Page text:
I like that the plot is moving forward, and you are gaining insight into each of the packs personality. I struggle with Clays woodeness, but I think he's being stoic. He does have the don't talk much, Clint Eastwood glare going for him, and I would not mind him calling me Darlin.

Phillip is such a nice guy,but he's seems afraid to question Elena more. Why?

I got a bad feeling about Logan, as well.

I like the show, and hope it lasts. Thanks for the recaps.
2. stacymd2
Great recap Jackie! I am really liking Bitten right now. It's quickly becoming my new fav. All the men thus far are HOT!! The warewolf world building is interesting. I want to know more about pack vs mutt rules. Elena is is just OK with Clay. Clay needs to be more expressive. The actor does the same face no matter the situation. Besides Elena, my favs of the pack are Jeremy and Nick. The villains are shaping up to be very interesting as well.
I can't wait until next week.
Carmen Pinzon
3. bungluna
I've decided to enjoy the show on itself and ignore anything I may know about the books. That said, I feel like we are not getting enough backstory in a timely maner. The action is picking up, though, and all the characters thus far introduced are pretty interesting.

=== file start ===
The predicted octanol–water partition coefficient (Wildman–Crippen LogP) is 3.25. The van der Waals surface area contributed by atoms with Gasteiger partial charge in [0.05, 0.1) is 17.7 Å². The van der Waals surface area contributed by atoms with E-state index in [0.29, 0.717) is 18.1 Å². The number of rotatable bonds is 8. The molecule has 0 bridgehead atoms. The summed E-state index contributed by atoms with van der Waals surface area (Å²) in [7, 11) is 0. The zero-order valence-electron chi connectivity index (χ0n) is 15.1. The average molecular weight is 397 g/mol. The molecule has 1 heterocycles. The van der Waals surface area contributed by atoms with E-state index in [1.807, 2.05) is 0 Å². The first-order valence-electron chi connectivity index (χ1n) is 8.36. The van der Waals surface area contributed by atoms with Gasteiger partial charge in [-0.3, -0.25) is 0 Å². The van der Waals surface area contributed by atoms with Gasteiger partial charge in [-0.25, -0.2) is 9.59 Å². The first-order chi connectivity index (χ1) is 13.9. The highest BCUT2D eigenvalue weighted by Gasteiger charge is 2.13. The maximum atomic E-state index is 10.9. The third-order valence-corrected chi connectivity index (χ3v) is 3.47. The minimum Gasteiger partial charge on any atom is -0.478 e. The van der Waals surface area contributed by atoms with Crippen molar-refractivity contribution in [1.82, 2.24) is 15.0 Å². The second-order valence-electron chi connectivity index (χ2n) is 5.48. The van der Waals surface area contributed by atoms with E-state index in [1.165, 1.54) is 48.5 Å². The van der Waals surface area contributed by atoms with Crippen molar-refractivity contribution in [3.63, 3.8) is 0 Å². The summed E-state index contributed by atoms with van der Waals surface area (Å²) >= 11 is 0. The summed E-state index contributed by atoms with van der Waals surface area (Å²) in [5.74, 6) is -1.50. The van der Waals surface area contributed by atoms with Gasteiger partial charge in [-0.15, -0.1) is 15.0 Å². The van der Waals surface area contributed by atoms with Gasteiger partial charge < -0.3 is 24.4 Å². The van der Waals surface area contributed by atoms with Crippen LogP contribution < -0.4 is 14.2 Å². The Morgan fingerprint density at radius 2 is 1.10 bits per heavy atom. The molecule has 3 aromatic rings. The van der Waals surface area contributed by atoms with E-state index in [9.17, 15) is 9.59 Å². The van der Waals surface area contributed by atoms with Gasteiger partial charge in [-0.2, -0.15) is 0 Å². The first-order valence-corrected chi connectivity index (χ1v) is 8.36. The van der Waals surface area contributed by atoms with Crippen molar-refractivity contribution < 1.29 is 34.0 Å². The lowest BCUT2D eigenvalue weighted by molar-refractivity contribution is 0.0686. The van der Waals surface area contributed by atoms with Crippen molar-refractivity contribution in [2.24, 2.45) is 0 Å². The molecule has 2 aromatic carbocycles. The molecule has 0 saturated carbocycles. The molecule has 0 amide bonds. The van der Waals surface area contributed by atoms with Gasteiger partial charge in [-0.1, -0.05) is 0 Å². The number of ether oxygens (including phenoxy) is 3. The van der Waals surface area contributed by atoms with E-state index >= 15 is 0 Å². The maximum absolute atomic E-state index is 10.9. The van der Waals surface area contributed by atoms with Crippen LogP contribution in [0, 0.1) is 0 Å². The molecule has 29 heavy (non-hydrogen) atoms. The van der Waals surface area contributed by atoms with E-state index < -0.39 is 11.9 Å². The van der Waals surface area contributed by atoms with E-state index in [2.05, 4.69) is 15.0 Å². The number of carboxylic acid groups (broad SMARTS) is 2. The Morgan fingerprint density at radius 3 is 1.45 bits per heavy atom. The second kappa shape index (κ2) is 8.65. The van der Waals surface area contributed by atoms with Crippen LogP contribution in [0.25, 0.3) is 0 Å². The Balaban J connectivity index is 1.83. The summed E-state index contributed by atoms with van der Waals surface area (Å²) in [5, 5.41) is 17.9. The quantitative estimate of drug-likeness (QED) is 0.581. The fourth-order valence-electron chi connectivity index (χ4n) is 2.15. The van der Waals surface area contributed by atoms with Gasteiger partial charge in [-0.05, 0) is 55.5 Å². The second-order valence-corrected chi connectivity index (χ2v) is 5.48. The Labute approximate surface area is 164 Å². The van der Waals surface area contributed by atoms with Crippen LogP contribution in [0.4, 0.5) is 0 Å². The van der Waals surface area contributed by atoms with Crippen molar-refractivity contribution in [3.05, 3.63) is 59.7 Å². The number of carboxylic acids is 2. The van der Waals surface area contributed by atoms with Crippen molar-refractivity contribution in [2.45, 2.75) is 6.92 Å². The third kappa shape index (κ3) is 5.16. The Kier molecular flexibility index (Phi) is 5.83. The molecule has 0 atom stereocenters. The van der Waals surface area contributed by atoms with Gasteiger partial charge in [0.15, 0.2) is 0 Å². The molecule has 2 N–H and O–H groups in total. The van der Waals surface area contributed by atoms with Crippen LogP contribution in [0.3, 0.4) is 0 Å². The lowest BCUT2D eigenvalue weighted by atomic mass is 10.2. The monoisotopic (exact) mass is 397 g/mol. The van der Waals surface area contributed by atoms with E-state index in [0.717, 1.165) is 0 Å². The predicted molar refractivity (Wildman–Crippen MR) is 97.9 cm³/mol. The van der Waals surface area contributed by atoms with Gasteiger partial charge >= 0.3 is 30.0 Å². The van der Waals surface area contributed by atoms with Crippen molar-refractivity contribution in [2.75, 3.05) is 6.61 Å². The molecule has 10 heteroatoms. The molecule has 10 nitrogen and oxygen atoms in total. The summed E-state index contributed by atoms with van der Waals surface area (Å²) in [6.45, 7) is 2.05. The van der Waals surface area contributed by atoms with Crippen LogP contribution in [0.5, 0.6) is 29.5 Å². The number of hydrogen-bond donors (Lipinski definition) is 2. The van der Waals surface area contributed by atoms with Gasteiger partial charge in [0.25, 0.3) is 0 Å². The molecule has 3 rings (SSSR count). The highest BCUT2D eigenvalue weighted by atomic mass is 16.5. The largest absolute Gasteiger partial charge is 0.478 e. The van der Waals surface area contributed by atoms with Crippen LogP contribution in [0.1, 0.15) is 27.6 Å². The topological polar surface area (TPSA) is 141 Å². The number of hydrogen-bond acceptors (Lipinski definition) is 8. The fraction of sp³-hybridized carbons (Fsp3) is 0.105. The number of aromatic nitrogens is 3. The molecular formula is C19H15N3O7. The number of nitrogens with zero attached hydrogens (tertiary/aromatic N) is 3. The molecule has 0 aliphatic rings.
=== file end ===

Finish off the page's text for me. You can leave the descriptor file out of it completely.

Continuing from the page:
Still not loving Clay, though.
Susan White
4. whiskeywhite
I know I said last week that I was in, hooked, but after this week I'm feeling more blah. I agree, @bungluna, that I could use more backstory.

I also agree @BlueElli: I struggle with Clays woodeness. @stacymd2 nails it: The actor does the same face no matter the situation. I guess he's supposed to be the tortured, dark and dangerous romantic anti-hero. Yawn.

But I'll probably keep watching because there's nothing else to watch on Saturday night in Canada and because ....

I laughed out loud again at the gratuitous nudity in the opening. First Clay takes off his shirt in front of Elena with a "let's get it on" look, then it turns out to be "let's go for a run." Fakeout. Then the camera pans back and we are treated to a bare bum shot of Clay posing like an artist's model. I get it! I get it! We're so sexy.

Then later, Clay and Elena arrive back at the house covering their tasty bits with their wadded up clothes. They couldn't have taken a minute to dress? Then Nick tells Elena that he prefers her naked. This is the same pack brother who appeared unexpectedly in her bed last week. This is definitely verging on 'ew' territory.

Let me repeat that I have absolutely nothing against nudity. Love it. But it has to be an integral part of the story, not just titillation to keep the audience awake.
Susan White
5. whiskeywhite